second, although the study intents to be microgenetic, this is done
retrospectively from one narrative, what is certainly problematic (the
opposite problem is how to identify processes of experiencing-as-struggle
in advance, in order to undertake a longitudinal study -this would also
permit studying better all aspects of activity). But all this is at a
methodological plane, which perhaps would deserve a new thread; I think
that the discussion in this thread is more on the epistemological (and at
times ontological) plane.

Best regards,


2017-01-15 5:21 GMT+01:00 Andy Blunden <ablunden@mira.net>:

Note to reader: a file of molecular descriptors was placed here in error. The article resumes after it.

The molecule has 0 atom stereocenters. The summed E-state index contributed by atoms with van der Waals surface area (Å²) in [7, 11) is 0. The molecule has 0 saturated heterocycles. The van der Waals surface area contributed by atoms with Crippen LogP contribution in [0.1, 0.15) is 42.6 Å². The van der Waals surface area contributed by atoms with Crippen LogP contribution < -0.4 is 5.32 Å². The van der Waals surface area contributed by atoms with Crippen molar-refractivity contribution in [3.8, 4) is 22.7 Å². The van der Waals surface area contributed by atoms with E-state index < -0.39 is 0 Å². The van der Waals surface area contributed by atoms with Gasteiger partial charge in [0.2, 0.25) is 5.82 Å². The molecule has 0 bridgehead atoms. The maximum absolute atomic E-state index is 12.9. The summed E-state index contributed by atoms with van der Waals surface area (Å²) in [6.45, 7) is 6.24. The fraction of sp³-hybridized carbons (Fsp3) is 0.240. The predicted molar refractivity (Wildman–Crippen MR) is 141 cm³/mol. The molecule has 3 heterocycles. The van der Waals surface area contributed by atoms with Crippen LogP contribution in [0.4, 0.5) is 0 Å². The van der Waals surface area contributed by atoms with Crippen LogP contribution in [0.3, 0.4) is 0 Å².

> /Perezhivanie/ is a type of activity, according Vasilyuk, as Alex Kozulin
> remarked some years ago, a "life-project."
> Andy
> ------------------------------------------------------------
> Andy Blunden
> http://home.mira.net/~andy
> http://www.brill.com/products/book/origins-collective-decision-making
> On 15/01/2017 10:22 AM, Antti Rajala wrote:
>> ...
>> Andy also uses Vasilyuk in informing his definition of perezhivanie. I
>> wondered that for Andy, in what way perezhivenie would be different as a
>> unit of analysis as compared to activity  (Andy - I have read your
>> critique
>> of Leontiev, so please feel free to substitute e.g., collaborative project
>> for activity). I like in Andy's paper the idea that through perezhivanie
>> not only the actor is changed but sometimes also the social circumstances
>> (also the reference to Bildungsroman). Why only focus on ontogenesis and
>> not also sociogenesis? In my own work, I am interested to study the
>> relation between perezhivanie and agency.